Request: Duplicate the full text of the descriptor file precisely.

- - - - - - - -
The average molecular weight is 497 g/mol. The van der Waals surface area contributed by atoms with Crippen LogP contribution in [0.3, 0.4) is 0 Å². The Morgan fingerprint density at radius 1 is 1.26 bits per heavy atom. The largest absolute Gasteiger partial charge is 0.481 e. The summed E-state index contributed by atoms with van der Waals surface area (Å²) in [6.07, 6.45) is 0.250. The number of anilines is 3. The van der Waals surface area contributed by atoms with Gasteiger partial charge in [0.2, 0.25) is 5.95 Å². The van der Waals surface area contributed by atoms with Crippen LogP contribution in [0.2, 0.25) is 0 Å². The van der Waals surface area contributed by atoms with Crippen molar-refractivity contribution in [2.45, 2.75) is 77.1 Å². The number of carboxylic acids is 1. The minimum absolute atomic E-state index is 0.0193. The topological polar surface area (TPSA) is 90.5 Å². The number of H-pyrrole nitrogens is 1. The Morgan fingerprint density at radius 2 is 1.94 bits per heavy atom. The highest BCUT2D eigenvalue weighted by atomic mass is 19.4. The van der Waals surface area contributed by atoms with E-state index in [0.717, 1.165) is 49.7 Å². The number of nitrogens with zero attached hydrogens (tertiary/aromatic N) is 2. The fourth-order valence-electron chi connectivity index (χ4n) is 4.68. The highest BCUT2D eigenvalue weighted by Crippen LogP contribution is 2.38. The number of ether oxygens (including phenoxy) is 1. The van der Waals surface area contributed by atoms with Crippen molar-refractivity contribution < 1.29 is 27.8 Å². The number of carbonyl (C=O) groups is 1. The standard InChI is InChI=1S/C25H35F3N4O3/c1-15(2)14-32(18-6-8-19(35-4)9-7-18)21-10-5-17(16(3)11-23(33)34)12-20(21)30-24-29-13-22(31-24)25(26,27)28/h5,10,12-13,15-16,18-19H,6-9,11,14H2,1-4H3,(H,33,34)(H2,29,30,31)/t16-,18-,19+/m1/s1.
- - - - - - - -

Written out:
The average molecular weight is 497 g/mol. The van der Waals surface area contributed by atoms with Crippen LogP contribution in [0.3, 0.4) is 0 Å². The Morgan fingerprint density at radius 1 is 1.26 bits per heavy atom. The largest absolute Gasteiger partial charge is 0.481 e. The summed E-state index contributed by atoms with van der Waals surface area (Å²) in [6.07, 6.45) is 0.250. The number of anilines is 3. The van der Waals surface area contributed by atoms with Gasteiger partial charge in [0.2, 0.25) is 5.95 Å². The van der Waals surface area contributed by atoms with Crippen LogP contribution in [0.2, 0.25) is 0 Å². The van der Waals surface area contributed by atoms with Crippen molar-refractivity contribution in [2.45, 2.75) is 77.1 Å². The number of carboxylic acids is 1. The minimum absolute atomic E-state index is 0.0193. The topological polar surface area (TPSA) is 90.5 Å². The number of H-pyrrole nitrogens is 1. The Morgan fingerprint density at radius 2 is 1.94 bits per heavy atom. The highest BCUT2D eigenvalue weighted by atomic mass is 19.4. The van der Waals surface area contributed by atoms with E-state index in [0.717, 1.165) is 49.7 Å². The number of nitrogens with zero attached hydrogens (tertiary/aromatic N) is 2. The fourth-order valence-electron chi connectivity index (χ4n) is 4.68. The highest BCUT2D eigenvalue weighted by Crippen LogP contribution is 2.38. The number of ether oxygens (including phenoxy) is 1. The van der Waals surface area contributed by atoms with Crippen molar-refractivity contribution < 1.29 is 27.8 Å². The number of carbonyl (C=O) groups is 1. The standard InChI is InChI=1S/C25H35F3N4O3/c1-15(2)14-32(18-6-8-19(35-4)9-7-18)21-10-5-17(16(3)11-23(33)34)12-20(21)30-24-29-13-22(31-24)25(26,27)28/h5,10,12-13,15-16,18-19H,6-9,11,14H2,1-4H3,(H,33,34)(H2,29,30,31)/t16-,18-,19+/m1/s1.